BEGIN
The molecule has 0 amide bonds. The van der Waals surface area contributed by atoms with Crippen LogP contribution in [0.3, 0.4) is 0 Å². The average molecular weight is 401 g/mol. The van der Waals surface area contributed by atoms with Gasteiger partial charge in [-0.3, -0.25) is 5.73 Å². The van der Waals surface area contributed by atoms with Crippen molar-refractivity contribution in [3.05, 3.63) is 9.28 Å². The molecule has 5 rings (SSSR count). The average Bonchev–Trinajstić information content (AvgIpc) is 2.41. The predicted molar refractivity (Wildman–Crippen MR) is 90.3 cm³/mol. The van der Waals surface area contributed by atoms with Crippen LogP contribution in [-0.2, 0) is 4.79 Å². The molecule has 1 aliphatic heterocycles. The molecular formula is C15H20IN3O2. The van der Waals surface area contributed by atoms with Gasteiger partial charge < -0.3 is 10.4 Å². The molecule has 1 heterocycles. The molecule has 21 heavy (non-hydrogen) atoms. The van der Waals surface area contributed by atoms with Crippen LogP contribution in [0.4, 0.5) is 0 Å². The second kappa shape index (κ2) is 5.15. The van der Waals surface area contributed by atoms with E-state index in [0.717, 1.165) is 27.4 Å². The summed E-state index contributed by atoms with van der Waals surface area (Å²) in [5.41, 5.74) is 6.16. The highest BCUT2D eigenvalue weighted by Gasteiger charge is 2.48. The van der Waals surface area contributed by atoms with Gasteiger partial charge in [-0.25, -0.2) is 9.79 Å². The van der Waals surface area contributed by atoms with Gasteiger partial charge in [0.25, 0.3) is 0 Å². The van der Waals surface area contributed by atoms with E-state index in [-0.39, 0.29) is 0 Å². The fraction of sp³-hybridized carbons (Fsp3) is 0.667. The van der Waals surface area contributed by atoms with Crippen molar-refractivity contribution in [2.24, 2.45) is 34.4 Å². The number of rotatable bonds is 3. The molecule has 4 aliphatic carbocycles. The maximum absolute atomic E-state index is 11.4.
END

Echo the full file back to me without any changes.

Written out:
The molecule has 0 amide bonds. The van der Waals surface area contributed by atoms with Crippen LogP contribution in [0.3, 0.4) is 0 Å². The average molecular weight is 401 g/mol. The van der Waals surface area contributed by atoms with Gasteiger partial charge in [-0.3, -0.25) is 5.73 Å². The van der Waals surface area contributed by atoms with Crippen molar-refractivity contribution in [3.05, 3.63) is 9.28 Å². The molecule has 5 rings (SSSR count). The average Bonchev–Trinajstić information content (AvgIpc) is 2.41. The predicted molar refractivity (Wildman–Crippen MR) is 90.3 cm³/mol. The van der Waals surface area contributed by atoms with Crippen LogP contribution in [-0.2, 0) is 4.79 Å². The molecule has 1 aliphatic heterocycles. The molecular formula is C15H20IN3O2. The van der Waals surface area contributed by atoms with Gasteiger partial charge < -0.3 is 10.4 Å². The molecule has 1 heterocycles. The molecule has 21 heavy (non-hydrogen) atoms. The van der Waals surface area contributed by atoms with Crippen LogP contribution in [0.4, 0.5) is 0 Å². The second kappa shape index (κ2) is 5.15. The van der Waals surface area contributed by atoms with E-state index in [0.717, 1.165) is 27.4 Å². The summed E-state index contributed by atoms with van der Waals surface area (Å²) in [5.41, 5.74) is 6.16. The highest BCUT2D eigenvalue weighted by Gasteiger charge is 2.48. The van der Waals surface area contributed by atoms with Gasteiger partial charge in [-0.25, -0.2) is 9.79 Å². The van der Waals surface area contributed by atoms with Gasteiger partial charge in [0.25, 0.3) is 0 Å². The van der Waals surface area contributed by atoms with E-state index in [-0.39, 0.29) is 0 Å². The fraction of sp³-hybridized carbons (Fsp3) is 0.667. The van der Waals surface area contributed by atoms with Crippen molar-refractivity contribution in [2.24, 2.45) is 34.4 Å². The number of rotatable bonds is 3. The molecule has 4 aliphatic carbocycles. The maximum absolute atomic E-state index is 11.4.